1995: A statue of the Virgin Mary appears to cry blood.
While us Earthly folks can argue whether or not it was a divine miracle, what happened in the Italian port of Civitavecchia in 1995 was definitely crazy. A plaster statue of the Virgin Mary was apparently seen crying red tears. And it didn’t just happen once. From February to April of 1995, it allegedly occurred more than a dozen times and brought thousands of people to the area.
A local family was accused of fraud after an investigation found that the tears were made of human male blood, but they refused to take DNA tests to clear their names.
1996: Montblanc prints the wrong signature on a $750 pen.
The Montblanc company made an embarrassing—and pricey—mistake in 1996 when it released a limited-edition pen that was supposed to be engraved with the signature of The Three Musketeers author Alexandre Dumas. Selling for up to $750, the pens certainly weren’t cheap—and the signature on each item wasn’t even that of Alexandre Dumas. Montblanc mistakenly used the John Hancock of Dumas’ son, a lesser-known author of the same name.
1997: A California map is published with the letters “666.”
Anyone who was interested in making their way around Orange County, California, in 1997 was in for a devilish shock when they took a look at the Thomas Guide road atlas that was released that year.
On the front cover, the guide let readers know that “666 new streets” had been added, and, according to the LA Times, the number caused quite the ordeal. “The Irvine company received complaints from people who asserted that 666 was the mark of the devil in the book of Revelations,” the paper explained. “So the issue was recalled and the new cover read, ‘665 new streets'”—which wasn’t even entirely true!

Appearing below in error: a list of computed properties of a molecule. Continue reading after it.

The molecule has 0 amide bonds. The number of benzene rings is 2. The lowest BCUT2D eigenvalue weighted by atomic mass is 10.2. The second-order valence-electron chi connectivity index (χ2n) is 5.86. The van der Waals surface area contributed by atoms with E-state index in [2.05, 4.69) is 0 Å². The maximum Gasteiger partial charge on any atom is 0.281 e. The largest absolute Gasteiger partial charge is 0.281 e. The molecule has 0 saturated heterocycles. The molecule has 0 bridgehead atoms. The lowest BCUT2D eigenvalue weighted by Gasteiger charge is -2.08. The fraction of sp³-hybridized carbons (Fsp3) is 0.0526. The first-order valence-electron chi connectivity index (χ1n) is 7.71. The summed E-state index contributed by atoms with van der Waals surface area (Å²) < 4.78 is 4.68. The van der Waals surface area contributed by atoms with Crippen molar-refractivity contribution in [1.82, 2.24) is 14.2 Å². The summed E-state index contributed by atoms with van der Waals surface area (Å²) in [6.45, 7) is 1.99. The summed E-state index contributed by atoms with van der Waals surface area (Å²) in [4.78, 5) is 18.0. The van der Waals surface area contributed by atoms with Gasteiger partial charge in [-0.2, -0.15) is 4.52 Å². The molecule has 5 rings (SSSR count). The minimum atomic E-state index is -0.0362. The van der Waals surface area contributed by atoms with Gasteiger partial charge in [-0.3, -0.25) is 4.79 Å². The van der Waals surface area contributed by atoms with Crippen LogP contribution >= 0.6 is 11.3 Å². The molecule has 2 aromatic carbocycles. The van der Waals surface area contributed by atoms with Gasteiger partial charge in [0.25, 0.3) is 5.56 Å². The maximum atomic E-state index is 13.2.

1998: A British man is arrested for driving with beans in his boots.
In 1998, police pulled over a driver in Colchester, Essex, in England, for a routine stop. And while they were surely keeping an eye out for intoxicated motorists or suspicious speedsters, they probably didn’t expect to come across a man who was wearing Wellington boots filled with baked beans and tomato sauce. “We have no idea why he was doing it, but it is an offence not to be in proper control of a car,” a spokesperson explained. “Wearing boots could cause the driver to be distracted and have an accident.”
1999: A baby survives a 15-story fall off a Vancouver bridge.
A terrifying incident in 1999 turned into a miraculous moment at Vancouver’s Capilano Suspension Bridge (pictured above) when a mother lost her grip on her baby. Somehow, the 18-month-old girl survived the 155-foot fall and only ended up with minor injuries.
2000: A man attempts to get a testicle transplant with a dog.
In 1988, a man named Jim Webb lost his left testicle due to an infection. Fast forward to the year 2000, and he made national news when he decided that he wanted to replace the missing body part with “canine cajones.” Yes, according to ABC News, “he tried to get [an] artificial dog testicle implanted in his scrotum.”
Webb admitted, “I was prepared to achieve freak-of-the-week status.” Try freak of the year, sir! And for more amazing facts, learn the 150 Random Facts So Interesting You’ll Say, “OMG!”